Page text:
Graham: I have a novel which centres on a team of detectives in Cumbria (North West England). Each brings something different to the table and they give me room for creating conflict and tension among the group. Once the first draft of that is complete, I plan to write a bunch of short stories which I’ll submit to various online sites and competitions. I am also planning to write more Harry Charters stories.

I am currently re-writing the novel after an agent took a look at it and was kind enough to give me some pointers. I have also released a second collection of short stories called Gutshots: Ten Blows to the Abdomen. My day job is very demanding as I’m the General Manager of a very busy hotel and wedding venue. Once we get past the summer season I will have more time to dedicate to writing, so I hope to finish the re-write of my novel before Christmas but it’s tough juggling work, family life, my reviewing for and my own writing. Deadlines help me manage my writing time as they force me to keep going and ignore all distractions like Facebook, Twitter, Blogs and Ezines.
Morgen: Yay short stories. :) Do you manage to write every day? Do you ever suffer from writer’s block?
Graham: I try to write every day but some days I just can’t get to it. I tend to share this time equally between promoting and procrastinating on Facebook and Twitter.
Morgen: <coughs> networking whilst subtly marketing on Facebook and Twitter. :) Do you plot your stories or do you just get an idea and run with it?
Graham: I just run with it and see where it goes. Having said that I will never start a story if I don’t know where I want it to end up. How I get there and where I start from is always a mystery to me. This means that I get to make discoveries along the way too. An author friend told me that she writes each chapter and then maps down key points so that the editing is easier. I plan to do this with my work as it makes such good sense and will saves hours of scrolling back. I do confess to having a “cast list” for my novel so relationships, eye colour and other traits are kept consistent.
Morgen: No confession needed. I’d say it’s the best thing to do because if there’s any inconsistency it’ll spoil it for your reader and they will invariably notice. Do you have a method for creating your characters, their names and what do you think makes them believable?
Graham: I sketch out the basics as I’m throwing the first draft down and then refine when editing by dropping hints and foreshadows of abilities which pop up later.
Morgen: The joy of threading a novel. Do you write any non-fiction or poetry?
Graham: No. I tend to stick with making stuff up as it’s my comfort zone.
Morgen: Oh me too, unless it’s talking about writing. :) Do you do a lot of editing or do you find that as time goes on your writing is more fully-formed?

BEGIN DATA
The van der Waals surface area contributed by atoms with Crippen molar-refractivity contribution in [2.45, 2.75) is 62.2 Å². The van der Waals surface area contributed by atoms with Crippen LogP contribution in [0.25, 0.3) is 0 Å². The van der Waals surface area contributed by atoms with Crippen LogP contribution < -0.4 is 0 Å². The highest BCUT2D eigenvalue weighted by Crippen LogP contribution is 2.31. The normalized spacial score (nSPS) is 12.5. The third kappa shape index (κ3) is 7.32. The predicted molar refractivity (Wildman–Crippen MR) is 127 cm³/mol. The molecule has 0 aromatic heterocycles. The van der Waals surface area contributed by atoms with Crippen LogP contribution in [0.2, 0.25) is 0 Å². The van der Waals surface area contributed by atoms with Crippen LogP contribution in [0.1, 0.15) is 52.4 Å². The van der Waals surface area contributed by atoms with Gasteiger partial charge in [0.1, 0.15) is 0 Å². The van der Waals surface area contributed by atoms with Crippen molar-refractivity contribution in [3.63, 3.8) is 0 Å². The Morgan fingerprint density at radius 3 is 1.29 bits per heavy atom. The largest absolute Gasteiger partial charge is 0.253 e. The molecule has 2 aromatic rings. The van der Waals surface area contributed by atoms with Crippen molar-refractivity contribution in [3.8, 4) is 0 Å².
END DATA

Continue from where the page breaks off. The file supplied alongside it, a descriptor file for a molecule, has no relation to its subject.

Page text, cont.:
Graham: My style is to really throw down the first draft and then edit it down after a week’s pause. I have found that as I grow as a writer my work needs less editing.
Morgen: Writing crime is probably the genre that you have to be most accurate for, do you have to do much research?
Graham: My research assistant Mr Google is very helpful and I can usually trust him to find out whatever I need to know.
Morgen: What a moonlighter! He’s my assistant too. :)
Graham: I have a good friend who is a policeman so I’ll get him to point out any practical mistakes I make with my novel. Other than that I tend to trust my own instincts as to whether things are real or not. Having read crime fiction for over thirty years I believe I have a good handle on what can be made up and what needs to be true.
Morgen: Oh, that’s really useful, having an expert. I went to an open day at my local police station last summer and gained a contact in CID so I hope to make use of that before too long. :) Some writers like quiet, others the noise of a coffee shop etc., do you listen to music or have noise around you when you write or do you need silence?
Graham: I write sitting on the sofa with the TV or radio on quietly in the background.
Morgen: I’m OK with the radio but I do find with the TV that I’m stare at it too easily stopping me typing. What point of view do you find most to your liking: first person or third person? Have you ever tried second person?
Graham: I will use any perspective I think fits the story. I like first person for the immediacy and the ease in which tension can be created. Third person is better for bigger projects which require more exposition and are grander. I have even though of combing the two in the way that authors like Matt Hilton have. With regards to second person I have written one piece as an exercise as I want to tell Harry Charters’ back story in the second person with an accusatory voice in his head tormenting him with the mistake he made which subsequently sent him on the road to alcoholism.
Morgen: Ooh, I’d love to read that (regular readers of this blog will know that second is my favourite pov). Do you have pieces of work that you think will never see light of day?
Graham: I have shared most of my work so far and if I think something is not good enough to share after I’ve edited it, I then delete it from computer and memory and move on.